100 Hall Fame Avenue, Springfield, Mass. 0110
(879) 446 - 6752
DescriptionThe Basketball Hall of Fame is located at 100 Hall Fame Avenue, Springfield, Massachusetts. Paved parking lots at both the north and south ends of the building have a total of 14 handicapped spaces. Cut curbs lead to flat brick walkways to the entrances. Free underground parking with elevator access to the Hall is also available.
Handicapped assist push buttons open both outer and inner doors simultaneously.
Multi-stall, handicapped accessible restrooms with the handicapped stall closest to the entrance can be found in the lobby and on the second level. Baby-changing stations are located there. Restrooms have two sets of doors to enter and exit.
Built-in benches are in the lobby. There is no seating on the third level. There is some seating on the second level.
There is room to navigate on all levels. The third level is the narrowest, yet still fully accessible.
There are steps to get to auditorium seats. A wheelchair area is at the rear. There is wheelchair access to the stage.
Seven eating establishments are located in this building.
- Number of handicapped spaces: 14
Location of handicapped spaces: spaced throughout 2 lots
Surface of lot: paved
Distance to venue: close
Paths and walkways: brick walkways
Location of handicapped entrance: at main entrances
Doors: handicapped-assist push button
Number of floors: 3
Steps and staircases: to all levels
Width of aisles: spacious
Places to sit: not on 3rd level
Location of restrooms: main floor and 2nd floor
Type of restroom: multi-stall, handicapped accessible
Ease of entry and exit: 2 sets of doors to enter and exit
Baby changing station: yes
Available food services: 7 eating establishments
Friendliness of staff: friendly and helpful
Notes: * Free parking is also available in an underground garage with elevator access to the Hall.
Having passed the huge basketball-shaped building many times on our way to Vermont we finally made time to stop and visit.
The Hall is located just off Route 91 in Springfield, Massachusetts, where basketball was invented in 1891. The Naismith Memorial Basketball Hall of Fame is “recognized…as the premier institution entrusted with recording and disseminating the history of the game of basketball and recognizing, honoring and celebrating the achievements of its greatest players, coaches and contributors…” (brochure)
The Hall is located in a mall-like building housing seven eating establishments and two radio stations.
Parking lots at both the north and south ends of the building have a total of 14 handicapped spaces throughout. Cut curbs lead to flat, brick walkways leading to glass door main entrances with handicapped assist push buttons. The buttons open both the outer and inner doors simultaneously. Free underground parking with elevator access to the Hall is another option.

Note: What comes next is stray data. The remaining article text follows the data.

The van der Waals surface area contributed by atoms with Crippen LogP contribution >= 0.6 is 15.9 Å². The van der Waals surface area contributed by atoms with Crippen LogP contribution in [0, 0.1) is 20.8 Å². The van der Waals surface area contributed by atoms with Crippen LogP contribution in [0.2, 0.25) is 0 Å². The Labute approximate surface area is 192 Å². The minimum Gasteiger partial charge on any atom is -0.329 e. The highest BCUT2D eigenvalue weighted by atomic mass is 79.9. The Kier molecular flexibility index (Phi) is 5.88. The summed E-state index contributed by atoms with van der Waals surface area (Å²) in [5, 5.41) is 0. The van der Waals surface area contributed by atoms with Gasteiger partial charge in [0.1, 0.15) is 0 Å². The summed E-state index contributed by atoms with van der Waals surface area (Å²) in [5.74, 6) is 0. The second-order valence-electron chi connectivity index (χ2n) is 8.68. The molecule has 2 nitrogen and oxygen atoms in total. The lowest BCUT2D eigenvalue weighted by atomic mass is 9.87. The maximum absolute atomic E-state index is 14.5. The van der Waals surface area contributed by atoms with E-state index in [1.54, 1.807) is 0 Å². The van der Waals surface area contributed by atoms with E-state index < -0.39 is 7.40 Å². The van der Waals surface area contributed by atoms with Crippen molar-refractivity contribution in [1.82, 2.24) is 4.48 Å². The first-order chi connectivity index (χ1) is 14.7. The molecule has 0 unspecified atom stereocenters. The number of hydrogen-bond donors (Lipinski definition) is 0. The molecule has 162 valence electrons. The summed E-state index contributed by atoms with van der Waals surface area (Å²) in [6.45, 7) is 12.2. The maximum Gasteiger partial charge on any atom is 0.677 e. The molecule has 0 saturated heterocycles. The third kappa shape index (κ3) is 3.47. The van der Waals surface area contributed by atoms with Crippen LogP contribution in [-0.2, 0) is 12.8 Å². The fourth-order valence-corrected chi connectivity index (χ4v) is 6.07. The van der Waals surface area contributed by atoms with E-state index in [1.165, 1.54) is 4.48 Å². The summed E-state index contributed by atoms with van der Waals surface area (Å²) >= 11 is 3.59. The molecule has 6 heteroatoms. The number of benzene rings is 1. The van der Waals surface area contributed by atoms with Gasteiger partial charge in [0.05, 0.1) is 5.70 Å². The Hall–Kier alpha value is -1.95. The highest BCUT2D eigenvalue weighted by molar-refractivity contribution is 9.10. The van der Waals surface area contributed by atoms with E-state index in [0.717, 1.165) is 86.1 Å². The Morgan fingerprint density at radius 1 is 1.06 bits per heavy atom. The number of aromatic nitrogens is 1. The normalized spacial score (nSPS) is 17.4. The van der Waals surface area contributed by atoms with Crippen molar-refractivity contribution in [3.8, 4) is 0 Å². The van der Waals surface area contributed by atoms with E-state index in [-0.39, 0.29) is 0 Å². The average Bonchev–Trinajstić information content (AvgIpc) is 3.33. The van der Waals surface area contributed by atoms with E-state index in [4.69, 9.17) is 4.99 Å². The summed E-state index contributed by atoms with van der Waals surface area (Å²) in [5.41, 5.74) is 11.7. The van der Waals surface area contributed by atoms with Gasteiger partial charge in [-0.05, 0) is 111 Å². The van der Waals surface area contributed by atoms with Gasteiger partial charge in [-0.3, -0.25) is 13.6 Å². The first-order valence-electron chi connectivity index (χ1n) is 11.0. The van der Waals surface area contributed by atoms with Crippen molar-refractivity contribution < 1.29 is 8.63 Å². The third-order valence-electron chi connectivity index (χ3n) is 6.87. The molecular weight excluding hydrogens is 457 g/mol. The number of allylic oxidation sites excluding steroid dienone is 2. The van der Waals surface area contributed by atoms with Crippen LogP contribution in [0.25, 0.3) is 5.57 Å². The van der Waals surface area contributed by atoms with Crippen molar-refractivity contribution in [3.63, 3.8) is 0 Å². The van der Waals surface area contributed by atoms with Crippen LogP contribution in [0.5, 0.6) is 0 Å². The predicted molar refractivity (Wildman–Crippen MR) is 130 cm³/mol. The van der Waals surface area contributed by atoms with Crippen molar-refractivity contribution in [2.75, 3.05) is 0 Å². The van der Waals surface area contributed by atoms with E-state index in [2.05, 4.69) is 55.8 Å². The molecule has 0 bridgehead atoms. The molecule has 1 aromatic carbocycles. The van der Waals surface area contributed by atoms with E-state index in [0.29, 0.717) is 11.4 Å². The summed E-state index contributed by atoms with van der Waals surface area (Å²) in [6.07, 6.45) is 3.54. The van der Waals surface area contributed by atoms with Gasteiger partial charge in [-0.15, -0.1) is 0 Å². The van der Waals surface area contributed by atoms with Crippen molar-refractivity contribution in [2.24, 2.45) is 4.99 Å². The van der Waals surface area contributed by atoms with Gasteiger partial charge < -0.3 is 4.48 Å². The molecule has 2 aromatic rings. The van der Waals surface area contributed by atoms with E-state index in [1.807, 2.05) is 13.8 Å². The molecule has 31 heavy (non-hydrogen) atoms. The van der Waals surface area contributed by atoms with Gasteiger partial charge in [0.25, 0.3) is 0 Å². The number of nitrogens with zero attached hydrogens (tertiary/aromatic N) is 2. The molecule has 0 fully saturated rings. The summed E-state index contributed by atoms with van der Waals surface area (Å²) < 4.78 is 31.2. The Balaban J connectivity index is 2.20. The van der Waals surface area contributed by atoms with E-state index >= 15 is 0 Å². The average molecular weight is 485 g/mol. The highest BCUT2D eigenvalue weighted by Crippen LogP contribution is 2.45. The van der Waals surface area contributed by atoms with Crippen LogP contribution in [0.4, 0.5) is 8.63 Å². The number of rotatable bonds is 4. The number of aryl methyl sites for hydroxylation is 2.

Once inside we found a spacious lobby area, reminiscent of a movie theater, with the ticket booth in the center. Several of the restaurants can be entered from here. Some of the others must be entered from the street. The lobby area also houses the auditorium, which has steps to the seats. A wheelchair area is at the rear. We were told that there is wheelchair access to the stage if needed. Built in benches can be found in the lobby.
Multi-stall, handicapped accessible restrooms with the handicapped stall closest to the entrance are located in the lobby. Unfortunately, one has to go through two sets of doors to enter and exit. Baby-changing stations can be found here. Comparable restrooms are located on the second level.
The building is in the shape of a basketball, with a regulation size court on the main floor and two balcony type areas overlooking it.
We purchased our tickets and took one of the two large elevators to the third floor. This balcony has “plaques, artifacts and biographies of more than 300 individuals and teams that have been inducted into the Hall of Fame.”(brochure) Unfortunately, there is no seating on this level.
Level 2 is “comprised of 4 galleries named “The Game, Players, Media, Coaches and Teams.”” (brochure) We found areas where visitors were happily interacting with Vertical Hoops, Vertical Leaps, trying their skill at announcing, and Pop-a-Shot. It was fun to watch, and if there had not been long lines, I might have tried my hand at Pop-a-Shot.
Back on the main floor we found many kids engaged in a variety of activities on the court.
Everyone we met was quite hospitable and eager to chat.
If you are interested, tours can be arranged if you call in advance.
In order to exit we, of course, had to go through the store, chock full of basketball souvenirs.
As always, we at Destination Accessible, advise you to check a venue’s website, www.hoophall.com, when planning a visit, to “know before you go.”